There's just something special about having someone else's poop under your fingernails
So the little one turned six months old. No, we did not have fancy celebrations - I've always found these "Oh look, we've dated for 100 hours" -things kinda contrived. But we've progressed pretty far: from being a stimulus-response package to a solid-eating poop machine with a charming personality and a will, though not yet the means, to be self-motile.
While it's really amazing to see the changes in the kid, I've also been quite fascinated by the changes we, the parents, are going through. People did warn me in advance that "everything changes". I disagreed then, and I still do: I still put on my pants one leg at a time, just like before. Then again, I am a trained physicist, so my definitions of "everything" and "change" are probably not the same as everybody else's. But I have to admit I have a far better understanding of what they meant now.
You see, the stuff they don't mention is that your brain changes. It's not the lack of sleep, nor the responsibility, nor the lack of free time, nor the rearrangement of the priorities, nor the endless discussion about poop - but the fact that hormones jump into your brain and play a little whack-a-mole with your personality. The mothers notice this more clearly (or not, but usually everybody around them does), since the changes are more radical, but yeah, it works the same way for the non-pregnant adults in the family too, even men.
And because all of this, you actually start to enjoy playing endless, mindless games like Peekaboo. You don't really mind poking into the diaper with a finger to check whether the smell has attained a solid form. You cherish waking up two hours earlier than usual just because the kid looks so insanely happy to see you and flashes his big, toothless grin just at the sight of your face when he manages to wake you up. You start finding Peter Pan anxiety-inducing because the children are left to survive on their own. Dead Baby -jokes stop being funny. And a dark corner of your mind knows that if this was because of anyone else, you would've already brought out the shotgun. It's love, Jim, but not as we know it.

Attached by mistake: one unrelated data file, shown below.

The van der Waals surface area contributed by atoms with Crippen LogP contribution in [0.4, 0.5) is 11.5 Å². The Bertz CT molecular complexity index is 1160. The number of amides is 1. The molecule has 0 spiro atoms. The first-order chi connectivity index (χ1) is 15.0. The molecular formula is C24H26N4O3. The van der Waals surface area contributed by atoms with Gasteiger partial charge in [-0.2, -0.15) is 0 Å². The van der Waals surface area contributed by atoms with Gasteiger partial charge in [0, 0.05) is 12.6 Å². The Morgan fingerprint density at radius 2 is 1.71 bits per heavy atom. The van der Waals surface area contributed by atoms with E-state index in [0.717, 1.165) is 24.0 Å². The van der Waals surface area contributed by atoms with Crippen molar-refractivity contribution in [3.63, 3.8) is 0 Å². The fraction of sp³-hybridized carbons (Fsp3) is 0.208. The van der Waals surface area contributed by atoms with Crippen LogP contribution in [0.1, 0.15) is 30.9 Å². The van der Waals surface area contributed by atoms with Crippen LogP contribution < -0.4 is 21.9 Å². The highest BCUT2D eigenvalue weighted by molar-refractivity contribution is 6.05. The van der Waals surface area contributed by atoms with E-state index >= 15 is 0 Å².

Yeah, my brain is totally bonkers. And that changes the way you experience things, and, in some definitions, changes everything - and that is why it is so difficult to be prepared for parenthood. Even if you have read every single Dr Spock equivalent there is, and have spent tons of time babysitting other kids, you will still get mindfucked by the experience. You'll have a million generations of primordial survival/breeding instinct kicking in, and it gets really hard to keep the education in mind in all that turmoil.
But it's okay. It's what all animals are supposed to do, and these instincts and changes are there for a good reason. And who are we to argue with ourselves anyway?
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